Cargill, Maersk Tankers and Mitsui & Co. have established a strategic collaboration to accelerate the reduction of global greenhouse gases (GHGs) within shipping. The companies will fully exploit existing fuel-saving technologies and explore new technical solutions. These projects will involve measures to optimize vessel performance by sharing and using data from the vessel in conjunction with weather routing and other mechanisms that will improve performance. The goal is to demonstrate that there are economic benefits that can be derived from sustainable shipping solutions.
BIMCO has submitted a proposal to the International Maritime Organization (IMO) to regulate propulsion power of ships in order to sustain the GHG savings already achieved through slower steaming. While it remains a fact that ships’ speed is the single most important variable influencing their CO2 emissions, there are different views as to which regulatory measure is best when it comes to enforcement and achieving the objective of curbing emissions. It has been concluded that limiting ships’ propulsion power can be controlled accurately and at the same time, it has a close correlation to speed. Setting a limit for ships’ power has already been suggested by Japan. BIMCO recommends the power limit should be derived for each shipping sector from an assumed performance of an average ship sailing at current average trading speed within each sector. The proposal will be introduced at the Intersessional meeting of the working group on reduction of greenhouse gas emissions from ships at the IMO in London on 11-15 October. Maersk is said to be already backing the proposal.
Geopolitics are pushing VLCC spot rates towards $100,000 a day, as charterers work around the clock to snap up tonnage in a red hot market. The attacks on Saudi oil installations last month, combined with US sanctions on Cosco’s tankers 11 days later have sent the supertanker sector soaring with spot rates for some routes now in excess of $70,000 a day and a number of analysts pointing out that six-figure sums are on the horizon, backed up by news from tanker derivatives desks in London and Singapore reporting exceptionally brisk trading this week deep into Q4.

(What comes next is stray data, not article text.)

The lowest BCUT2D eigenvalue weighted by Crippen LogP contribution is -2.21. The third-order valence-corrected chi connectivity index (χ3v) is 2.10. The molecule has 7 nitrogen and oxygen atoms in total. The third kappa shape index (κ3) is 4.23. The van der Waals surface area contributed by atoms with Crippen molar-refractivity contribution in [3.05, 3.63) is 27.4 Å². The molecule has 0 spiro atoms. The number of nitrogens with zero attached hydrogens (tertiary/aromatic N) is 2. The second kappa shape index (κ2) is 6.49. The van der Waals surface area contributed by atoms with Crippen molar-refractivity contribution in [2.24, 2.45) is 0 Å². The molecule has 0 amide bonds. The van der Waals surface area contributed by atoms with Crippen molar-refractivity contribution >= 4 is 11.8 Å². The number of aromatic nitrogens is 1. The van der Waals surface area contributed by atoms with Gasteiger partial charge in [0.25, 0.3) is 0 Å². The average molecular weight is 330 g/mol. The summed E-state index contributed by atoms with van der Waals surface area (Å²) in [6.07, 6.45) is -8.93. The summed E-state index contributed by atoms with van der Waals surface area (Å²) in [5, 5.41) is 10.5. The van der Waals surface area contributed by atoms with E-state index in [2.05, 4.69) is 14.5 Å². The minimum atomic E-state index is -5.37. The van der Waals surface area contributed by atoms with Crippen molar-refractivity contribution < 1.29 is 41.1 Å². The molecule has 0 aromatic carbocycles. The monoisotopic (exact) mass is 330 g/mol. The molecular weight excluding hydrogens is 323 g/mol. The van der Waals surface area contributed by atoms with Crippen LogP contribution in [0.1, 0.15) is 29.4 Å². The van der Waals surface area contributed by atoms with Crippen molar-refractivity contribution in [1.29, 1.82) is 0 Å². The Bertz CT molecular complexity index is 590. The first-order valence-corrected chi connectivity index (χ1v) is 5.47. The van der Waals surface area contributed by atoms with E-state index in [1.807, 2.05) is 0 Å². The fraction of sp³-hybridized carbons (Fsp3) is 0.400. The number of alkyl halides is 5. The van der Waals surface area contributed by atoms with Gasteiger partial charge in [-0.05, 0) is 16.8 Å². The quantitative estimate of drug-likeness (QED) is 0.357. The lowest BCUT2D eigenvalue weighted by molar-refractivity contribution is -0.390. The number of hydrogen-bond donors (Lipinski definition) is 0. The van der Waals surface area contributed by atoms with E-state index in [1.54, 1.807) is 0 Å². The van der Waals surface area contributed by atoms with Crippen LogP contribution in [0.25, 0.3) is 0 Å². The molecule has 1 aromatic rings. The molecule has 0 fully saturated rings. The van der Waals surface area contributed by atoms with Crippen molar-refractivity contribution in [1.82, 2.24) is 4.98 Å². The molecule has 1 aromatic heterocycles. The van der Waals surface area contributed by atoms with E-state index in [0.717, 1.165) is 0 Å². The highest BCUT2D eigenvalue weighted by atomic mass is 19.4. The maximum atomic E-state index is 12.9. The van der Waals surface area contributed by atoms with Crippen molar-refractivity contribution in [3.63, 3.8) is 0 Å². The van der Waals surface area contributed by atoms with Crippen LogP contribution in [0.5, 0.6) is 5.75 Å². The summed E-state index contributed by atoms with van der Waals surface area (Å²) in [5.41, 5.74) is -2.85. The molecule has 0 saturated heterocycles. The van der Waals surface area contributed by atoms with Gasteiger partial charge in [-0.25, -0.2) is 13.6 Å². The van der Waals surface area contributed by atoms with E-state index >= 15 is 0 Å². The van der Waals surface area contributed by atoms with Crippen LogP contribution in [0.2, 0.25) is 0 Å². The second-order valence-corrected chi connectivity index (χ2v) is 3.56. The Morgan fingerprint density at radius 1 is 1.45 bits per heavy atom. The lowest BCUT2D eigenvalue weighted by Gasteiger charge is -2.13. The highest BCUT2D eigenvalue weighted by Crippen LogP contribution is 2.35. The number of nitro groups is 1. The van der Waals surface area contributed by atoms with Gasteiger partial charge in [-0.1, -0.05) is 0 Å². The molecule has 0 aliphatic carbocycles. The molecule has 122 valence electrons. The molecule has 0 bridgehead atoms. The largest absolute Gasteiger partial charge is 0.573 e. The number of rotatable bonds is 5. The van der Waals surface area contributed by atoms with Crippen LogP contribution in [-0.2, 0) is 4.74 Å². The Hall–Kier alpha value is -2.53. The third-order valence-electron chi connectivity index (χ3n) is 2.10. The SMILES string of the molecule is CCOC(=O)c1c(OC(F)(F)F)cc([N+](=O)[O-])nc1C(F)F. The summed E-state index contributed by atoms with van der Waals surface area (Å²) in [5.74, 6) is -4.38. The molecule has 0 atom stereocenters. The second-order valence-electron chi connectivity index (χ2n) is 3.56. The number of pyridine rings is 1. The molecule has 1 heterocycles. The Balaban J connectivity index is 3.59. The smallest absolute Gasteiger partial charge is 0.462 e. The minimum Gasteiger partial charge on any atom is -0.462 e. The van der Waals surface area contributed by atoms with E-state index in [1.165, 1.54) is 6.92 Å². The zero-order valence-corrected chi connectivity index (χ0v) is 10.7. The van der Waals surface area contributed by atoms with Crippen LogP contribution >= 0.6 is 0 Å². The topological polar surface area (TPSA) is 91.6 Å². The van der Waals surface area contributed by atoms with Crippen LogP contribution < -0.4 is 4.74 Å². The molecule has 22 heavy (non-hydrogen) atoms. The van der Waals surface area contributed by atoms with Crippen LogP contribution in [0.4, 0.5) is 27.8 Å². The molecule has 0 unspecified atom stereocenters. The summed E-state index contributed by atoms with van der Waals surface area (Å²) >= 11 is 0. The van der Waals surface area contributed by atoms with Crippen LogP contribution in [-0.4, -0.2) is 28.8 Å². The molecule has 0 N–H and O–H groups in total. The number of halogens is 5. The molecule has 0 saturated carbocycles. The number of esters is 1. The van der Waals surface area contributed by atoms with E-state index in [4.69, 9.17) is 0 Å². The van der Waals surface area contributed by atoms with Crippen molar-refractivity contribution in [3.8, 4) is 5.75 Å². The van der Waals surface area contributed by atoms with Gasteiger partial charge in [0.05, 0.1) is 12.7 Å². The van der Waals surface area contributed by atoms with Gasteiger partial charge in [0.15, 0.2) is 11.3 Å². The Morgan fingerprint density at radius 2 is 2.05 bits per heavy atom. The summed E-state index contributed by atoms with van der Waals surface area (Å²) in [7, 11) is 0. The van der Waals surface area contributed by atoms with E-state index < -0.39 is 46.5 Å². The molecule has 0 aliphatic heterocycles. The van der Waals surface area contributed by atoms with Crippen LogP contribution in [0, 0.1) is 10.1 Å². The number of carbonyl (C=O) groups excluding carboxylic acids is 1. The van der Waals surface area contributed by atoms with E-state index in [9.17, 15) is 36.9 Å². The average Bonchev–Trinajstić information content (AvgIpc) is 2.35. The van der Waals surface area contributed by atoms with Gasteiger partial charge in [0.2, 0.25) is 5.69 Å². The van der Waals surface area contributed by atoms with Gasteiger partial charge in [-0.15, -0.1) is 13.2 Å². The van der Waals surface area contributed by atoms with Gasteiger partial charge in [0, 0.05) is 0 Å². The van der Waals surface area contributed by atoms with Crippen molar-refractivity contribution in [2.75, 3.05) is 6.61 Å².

Pinger locators have finally found where the Nur Allya sank six weeks ago. After an extraordinary search over thousands of square kilometres, Indonesia’s National Transportation Safety Commission has located the Gurita Lintas Samudra-owned ship in the Halmahera Sea, north of Buru Island in the Maluku area that sits in the heart of the Indonesian archipelago. The ship’s last contact with its owner was on August 20, after which a giant search and rescue operation got underway. The vessel was carrying nickel ore when it sank with 25 crew onboard, a cargo prone to dangerous liquefacation. None of the crew have been found. Since the incident, Intercargo urged all shipping companies to exercise “extreme caution” when accepting, for carriage, nickel ore and other cargoes that have the potential to liquefy.
Goods volumes are expected to reach 29 million tons in course of 2019, says leader of Russia’s Northern Sea Route (NSR) Administration. The lion’s share of NSR ship traffic is related to the liquified natural gas produced by Novatek. The company’s Yamal LNG is expected to produce more than 16 million tons in 2019. The number of ships operating on the Northern Sea Route remains low with a total of 743 vessels requested sailing permission year to date. Only a limited number of these vessels carry goods, the official NSR list of vessels shows that almost half are tugs and support and service vessels, most of which are involved in oil and gas-related activities.